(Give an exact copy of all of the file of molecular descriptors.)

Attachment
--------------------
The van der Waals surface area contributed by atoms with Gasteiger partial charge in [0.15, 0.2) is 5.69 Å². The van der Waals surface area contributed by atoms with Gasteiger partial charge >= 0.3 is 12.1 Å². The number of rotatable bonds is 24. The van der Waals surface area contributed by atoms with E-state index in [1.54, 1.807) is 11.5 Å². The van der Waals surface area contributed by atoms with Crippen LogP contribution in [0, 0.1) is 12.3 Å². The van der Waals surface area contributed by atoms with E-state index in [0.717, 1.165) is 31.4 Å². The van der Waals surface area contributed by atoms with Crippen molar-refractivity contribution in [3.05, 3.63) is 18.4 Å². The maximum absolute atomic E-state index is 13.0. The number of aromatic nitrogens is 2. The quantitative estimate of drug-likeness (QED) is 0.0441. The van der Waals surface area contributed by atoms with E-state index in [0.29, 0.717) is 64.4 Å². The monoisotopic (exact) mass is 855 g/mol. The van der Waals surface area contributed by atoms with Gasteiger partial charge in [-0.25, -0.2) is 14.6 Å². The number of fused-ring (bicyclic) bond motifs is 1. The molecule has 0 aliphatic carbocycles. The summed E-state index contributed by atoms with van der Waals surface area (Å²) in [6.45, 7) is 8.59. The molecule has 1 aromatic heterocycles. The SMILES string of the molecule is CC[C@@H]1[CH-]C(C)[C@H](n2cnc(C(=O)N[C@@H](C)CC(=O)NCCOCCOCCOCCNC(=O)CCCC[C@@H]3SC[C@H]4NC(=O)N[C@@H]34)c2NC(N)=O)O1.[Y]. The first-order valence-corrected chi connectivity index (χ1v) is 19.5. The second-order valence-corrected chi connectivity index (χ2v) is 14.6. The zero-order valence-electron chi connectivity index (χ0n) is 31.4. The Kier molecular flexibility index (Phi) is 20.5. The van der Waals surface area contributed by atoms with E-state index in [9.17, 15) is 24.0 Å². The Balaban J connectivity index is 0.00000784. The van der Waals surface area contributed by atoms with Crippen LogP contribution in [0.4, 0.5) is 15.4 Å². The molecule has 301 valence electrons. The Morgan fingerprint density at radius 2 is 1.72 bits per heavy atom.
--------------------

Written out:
The van der Waals surface area contributed by atoms with Gasteiger partial charge in [0.15, 0.2) is 5.69 Å². The van der Waals surface area contributed by atoms with Gasteiger partial charge >= 0.3 is 12.1 Å². The number of rotatable bonds is 24. The van der Waals surface area contributed by atoms with E-state index in [1.54, 1.807) is 11.5 Å². The van der Waals surface area contributed by atoms with Crippen LogP contribution in [0, 0.1) is 12.3 Å². The van der Waals surface area contributed by atoms with E-state index in [0.717, 1.165) is 31.4 Å². The van der Waals surface area contributed by atoms with Crippen molar-refractivity contribution in [3.05, 3.63) is 18.4 Å². The maximum absolute atomic E-state index is 13.0. The number of aromatic nitrogens is 2. The quantitative estimate of drug-likeness (QED) is 0.0441. The van der Waals surface area contributed by atoms with E-state index in [0.29, 0.717) is 64.4 Å². The monoisotopic (exact) mass is 855 g/mol. The van der Waals surface area contributed by atoms with Gasteiger partial charge in [-0.25, -0.2) is 14.6 Å². The number of fused-ring (bicyclic) bond motifs is 1. The molecule has 0 aliphatic carbocycles. The summed E-state index contributed by atoms with van der Waals surface area (Å²) in [6.45, 7) is 8.59. The molecule has 1 aromatic heterocycles. The SMILES string of the molecule is CC[C@@H]1[CH-]C(C)[C@H](n2cnc(C(=O)N[C@@H](C)CC(=O)NCCOCCOCCOCCNC(=O)CCCC[C@@H]3SC[C@H]4NC(=O)N[C@@H]34)c2NC(N)=O)O1.[Y]. The first-order valence-corrected chi connectivity index (χ1v) is 19.5. The second-order valence-corrected chi connectivity index (χ2v) is 14.6. The zero-order valence-electron chi connectivity index (χ0n) is 31.4. The Kier molecular flexibility index (Phi) is 20.5. The van der Waals surface area contributed by atoms with E-state index in [9.17, 15) is 24.0 Å². The Balaban J connectivity index is 0.00000784. The van der Waals surface area contributed by atoms with Crippen LogP contribution in [0.4, 0.5) is 15.4 Å². The molecule has 301 valence electrons. The Morgan fingerprint density at radius 2 is 1.72 bits per heavy atom.